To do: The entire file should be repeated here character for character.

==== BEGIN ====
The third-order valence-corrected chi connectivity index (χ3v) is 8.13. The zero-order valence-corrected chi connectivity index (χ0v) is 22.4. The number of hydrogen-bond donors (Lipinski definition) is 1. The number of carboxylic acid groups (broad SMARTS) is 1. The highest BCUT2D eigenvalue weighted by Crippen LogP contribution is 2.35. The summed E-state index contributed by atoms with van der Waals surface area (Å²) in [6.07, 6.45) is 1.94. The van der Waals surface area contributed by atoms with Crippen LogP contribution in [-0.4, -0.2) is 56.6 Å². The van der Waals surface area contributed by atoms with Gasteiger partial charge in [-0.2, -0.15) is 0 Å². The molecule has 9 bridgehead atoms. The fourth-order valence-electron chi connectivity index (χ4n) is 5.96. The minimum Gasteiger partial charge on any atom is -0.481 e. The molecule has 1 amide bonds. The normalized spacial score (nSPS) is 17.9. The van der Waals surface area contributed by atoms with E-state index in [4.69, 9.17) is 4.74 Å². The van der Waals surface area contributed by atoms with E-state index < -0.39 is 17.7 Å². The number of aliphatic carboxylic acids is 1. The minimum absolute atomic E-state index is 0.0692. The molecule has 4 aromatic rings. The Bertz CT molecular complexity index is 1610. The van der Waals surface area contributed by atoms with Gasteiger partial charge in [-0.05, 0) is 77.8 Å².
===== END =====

The third-order valence-corrected chi connectivity index (χ3v) is 8.13. The zero-order valence-corrected chi connectivity index (χ0v) is 22.4. The number of hydrogen-bond donors (Lipinski definition) is 1. The number of carboxylic acid groups (broad SMARTS) is 1. The highest BCUT2D eigenvalue weighted by Crippen LogP contribution is 2.35. The summed E-state index contributed by atoms with van der Waals surface area (Å²) in [6.07, 6.45) is 1.94. The van der Waals surface area contributed by atoms with Crippen LogP contribution in [-0.4, -0.2) is 56.6 Å². The van der Waals surface area contributed by atoms with Gasteiger partial charge in [-0.2, -0.15) is 0 Å². The molecule has 9 bridgehead atoms. The fourth-order valence-electron chi connectivity index (χ4n) is 5.96. The minimum Gasteiger partial charge on any atom is -0.481 e. The molecule has 1 amide bonds. The normalized spacial score (nSPS) is 17.9. The van der Waals surface area contributed by atoms with E-state index in [4.69, 9.17) is 4.74 Å². The van der Waals surface area contributed by atoms with E-state index < -0.39 is 17.7 Å². The number of aliphatic carboxylic acids is 1. The minimum absolute atomic E-state index is 0.0692. The molecule has 4 aromatic rings. The Bertz CT molecular complexity index is 1610. The van der Waals surface area contributed by atoms with Gasteiger partial charge in [-0.05, 0) is 77.8 Å².